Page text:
Built in the early 1400's, it was originally called Castle Gloom (possibly after "glom" a Gaelic word meaning chasm), but was renamed by King James IV. The Clan Campbell acquired the castle in 1459 to be used as a residence. There is no well in the castle, which is unusual. But there are two burns that run water down the sides of the castle. A well was necessary in case of attack, so you had drinking water available, but no attacks were considered due to this castle's intended use. But oddly, there also wasn't a kitchen - at least not one that could be discerned.
The Tower House was the main residence, housing a basement, a hall, two chambers, and the roof walk. This is the oldest part of the castle and dates to it's beginnings. It is also the only part of the castle still completely in tact.
The castle was held for a couple of centuries by the Clan and hosted Mary Queen of Scots and other royalty, but was abandoned after it was destroyed following the time of Oliver Cromwell and left as a ruin. In 1859, 400 years after the Clan Campbell took over the castle, Sir Andrew Orr, an ex-lord provost of Glasgow, rebuilt the east range and the parapet and the cap house at the top of the tower. The building was opened on and off to visitors in late Victorian-era. By the 1940's the state took it over and refurbished the castle to protect it.
An interesting fact I found out here. Sometimes you'll see stone with what look like dates on them. Those are dates. When restoration work is done, the stones are dated so you can tell what is new and what is original. Also, we think of castles as gray, masonry colored buildings. However, Andrew mentioned that while refurbishing castles, they find they were painted with a whitewash and plastered. In the case of Castle Campbell, the south range would have been plastered and whitewashed.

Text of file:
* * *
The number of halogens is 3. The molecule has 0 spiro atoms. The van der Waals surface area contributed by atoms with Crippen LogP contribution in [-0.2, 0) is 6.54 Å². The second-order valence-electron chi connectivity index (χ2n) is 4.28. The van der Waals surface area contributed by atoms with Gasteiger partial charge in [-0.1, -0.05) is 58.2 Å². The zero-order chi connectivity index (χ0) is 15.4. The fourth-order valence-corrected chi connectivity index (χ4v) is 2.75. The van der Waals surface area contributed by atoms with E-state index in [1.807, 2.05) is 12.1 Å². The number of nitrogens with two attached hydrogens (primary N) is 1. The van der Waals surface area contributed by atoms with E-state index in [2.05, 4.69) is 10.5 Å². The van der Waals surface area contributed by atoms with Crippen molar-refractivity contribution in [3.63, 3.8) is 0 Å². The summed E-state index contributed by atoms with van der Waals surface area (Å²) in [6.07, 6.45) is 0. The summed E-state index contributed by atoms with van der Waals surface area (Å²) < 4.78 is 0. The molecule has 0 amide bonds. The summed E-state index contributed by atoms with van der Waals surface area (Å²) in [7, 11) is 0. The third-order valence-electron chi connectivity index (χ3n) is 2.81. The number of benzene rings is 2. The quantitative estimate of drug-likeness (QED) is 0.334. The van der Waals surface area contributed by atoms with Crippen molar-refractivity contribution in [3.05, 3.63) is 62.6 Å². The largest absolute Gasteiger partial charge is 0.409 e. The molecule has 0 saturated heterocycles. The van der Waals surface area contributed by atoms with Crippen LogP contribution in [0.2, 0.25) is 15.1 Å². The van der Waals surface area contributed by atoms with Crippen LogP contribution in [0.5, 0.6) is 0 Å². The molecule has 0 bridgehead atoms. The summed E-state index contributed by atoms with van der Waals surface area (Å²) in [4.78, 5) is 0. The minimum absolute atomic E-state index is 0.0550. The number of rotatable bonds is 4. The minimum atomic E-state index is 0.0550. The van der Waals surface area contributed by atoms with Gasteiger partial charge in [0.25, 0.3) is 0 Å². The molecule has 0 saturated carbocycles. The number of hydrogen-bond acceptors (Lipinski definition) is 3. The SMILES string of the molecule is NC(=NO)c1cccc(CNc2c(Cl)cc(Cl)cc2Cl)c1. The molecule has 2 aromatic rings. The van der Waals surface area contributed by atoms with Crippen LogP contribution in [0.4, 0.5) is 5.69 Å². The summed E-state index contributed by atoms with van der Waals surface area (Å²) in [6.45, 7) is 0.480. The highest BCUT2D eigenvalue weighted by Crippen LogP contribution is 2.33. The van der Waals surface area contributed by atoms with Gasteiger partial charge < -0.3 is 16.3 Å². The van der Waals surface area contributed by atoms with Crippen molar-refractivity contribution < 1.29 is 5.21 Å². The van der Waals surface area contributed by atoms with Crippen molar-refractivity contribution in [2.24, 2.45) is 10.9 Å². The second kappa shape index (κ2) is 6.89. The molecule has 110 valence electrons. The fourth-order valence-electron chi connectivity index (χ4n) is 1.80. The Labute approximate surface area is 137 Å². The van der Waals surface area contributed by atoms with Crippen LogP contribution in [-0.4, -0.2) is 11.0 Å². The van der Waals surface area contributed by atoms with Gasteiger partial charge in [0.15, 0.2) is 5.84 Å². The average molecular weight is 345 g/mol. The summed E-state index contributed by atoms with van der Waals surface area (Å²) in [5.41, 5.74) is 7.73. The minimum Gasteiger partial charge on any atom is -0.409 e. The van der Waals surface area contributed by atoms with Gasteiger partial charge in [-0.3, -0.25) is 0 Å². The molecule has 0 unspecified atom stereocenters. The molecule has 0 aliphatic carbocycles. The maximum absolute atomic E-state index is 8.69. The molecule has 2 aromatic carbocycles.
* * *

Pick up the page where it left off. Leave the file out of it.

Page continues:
A Story From Castle Campbell
Today people gamble on sporting events and cards. But throughout history, you had to hedge your bets against more life altering circumstances. In the case of Archibald Campbell (the 8th Earl of Argyll) he was faced with a decision when Oliver Cromwell's troops arrived at Castle Campbell in 1652.
Would Archibald give aid and comfort to the enemy of the crown?
Cromwell was preaching republicanism in a time when the movement seemed to be the future. Even though Archibald supported Charles II and had been the one to place the crown on the king's head, he did not support the kings notion to invade England. So he sided with Oliver Cromwell and gave him a resting spot.
This ended up being a grave misjudgment. The royalists were not pleased and in July 1654 they burned the castle. For Archibald, things became even worse. When Cromwell's short reign came to an end and Charles II was returned from exile Archibald's move was interpreted as treasonous and Archibald Campbell (8th Earl of Argyll) was beheaded in 1661. The Campbell's were still living in the tower but then they moved to Stirling in 1663. Archibald Campbell (the 9th Earl of Argyll) made his peace with the king.
Planning Your Visit
It might be worth stopping off in Dollar to fuel up on some nice French baked goods and coffee at the Cafe des Fleurs. There is even some nice outdoor seating if it isn't acting like rainy Scotland at the time. Or, you could make the short drive out from Stirling and add this on to your viewing of the National Wallace Monument. Have your walking shoes and make sure to bring your Historic Scotland Explorer Pass.